In the neighbouring state of Amazonas, where activists say nearly 50 people run an imminent risk of assassination, rural leader Nilcilene Miguel de Lima was forced to flee her home. "The gunmen and the killers are the ones who should be in prison, but it's me who is under arrest," she told the O Eco website after an attempt on her life drove her into exile.
José Batista Gonçalves Afonso, a veteran Amazon human rights lawyer, said he had seen "countless" families forced into exile for fear of being assassinated. He blamed the situation on "the state's inefficiency in investigating threats and providing security".
"The ones who should leave are the gunmen and their bosses … but it is the workers who end up being punished because of government inertia," he said.
Brum, who brought Guerra's plight to the public eye, said his situation reinforced the idea that "it is not worth informing on organised crime, because informing means dying."
"Is it possible that after what has happened … others will have the courage to rebel and report organised crime in the Amazon?" she asked.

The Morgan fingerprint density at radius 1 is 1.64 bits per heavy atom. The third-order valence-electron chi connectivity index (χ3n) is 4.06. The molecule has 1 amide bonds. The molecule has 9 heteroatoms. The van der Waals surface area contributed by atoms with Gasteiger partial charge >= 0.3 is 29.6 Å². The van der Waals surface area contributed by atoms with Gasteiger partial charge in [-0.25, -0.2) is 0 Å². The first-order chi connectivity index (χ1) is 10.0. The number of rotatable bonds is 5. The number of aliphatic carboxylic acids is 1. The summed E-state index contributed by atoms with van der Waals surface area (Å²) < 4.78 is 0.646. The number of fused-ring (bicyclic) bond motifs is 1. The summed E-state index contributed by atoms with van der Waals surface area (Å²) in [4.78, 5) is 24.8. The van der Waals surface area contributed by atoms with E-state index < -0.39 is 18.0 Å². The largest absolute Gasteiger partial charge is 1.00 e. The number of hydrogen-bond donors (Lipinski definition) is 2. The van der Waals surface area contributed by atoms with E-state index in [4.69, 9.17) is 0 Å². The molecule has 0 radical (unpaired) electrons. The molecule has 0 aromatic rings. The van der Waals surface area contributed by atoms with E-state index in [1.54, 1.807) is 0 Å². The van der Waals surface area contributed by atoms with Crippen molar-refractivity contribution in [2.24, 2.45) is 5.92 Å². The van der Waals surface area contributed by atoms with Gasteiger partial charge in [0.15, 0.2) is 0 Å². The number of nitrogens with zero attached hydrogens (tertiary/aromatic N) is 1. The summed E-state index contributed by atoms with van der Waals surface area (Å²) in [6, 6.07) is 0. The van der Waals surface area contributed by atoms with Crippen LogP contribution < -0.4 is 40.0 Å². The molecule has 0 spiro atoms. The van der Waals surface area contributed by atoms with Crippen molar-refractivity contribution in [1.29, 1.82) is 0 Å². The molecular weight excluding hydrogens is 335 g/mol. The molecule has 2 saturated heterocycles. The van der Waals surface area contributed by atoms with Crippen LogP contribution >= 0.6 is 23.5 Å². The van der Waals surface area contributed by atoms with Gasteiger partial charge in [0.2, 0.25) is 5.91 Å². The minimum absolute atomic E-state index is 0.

Ramais de Castro Silveira, Brazil's secretary of state for human rights, described Guerra's situation as "extremely serious" and said his concerns were "legitimate". But Guerra had not been included in a federal protection programme for human rights defenders because he did not qualify as a human rights activist, he said. Silveira admitted there was no specific protection for environmental activists, but said Guerra had refused a place in a witness protection scheme in another part of Brazil because of its "restrictions".
"It is my right to live there," Guerra said. "I risked my life to report these crimes, but now I have to leave?"
Silveira said those behind Primo's murder and Guerra's exile would be caught "in the short to medium term". "I don't believe the drama they have gone through and are going through has been in vain," he said.
For now, life on the run is taking a toll on Guerra, his wife and sons, whom he has not been able to enrol in school. "We have to stay strong and to try and cope with all this," he said. "It's the only way."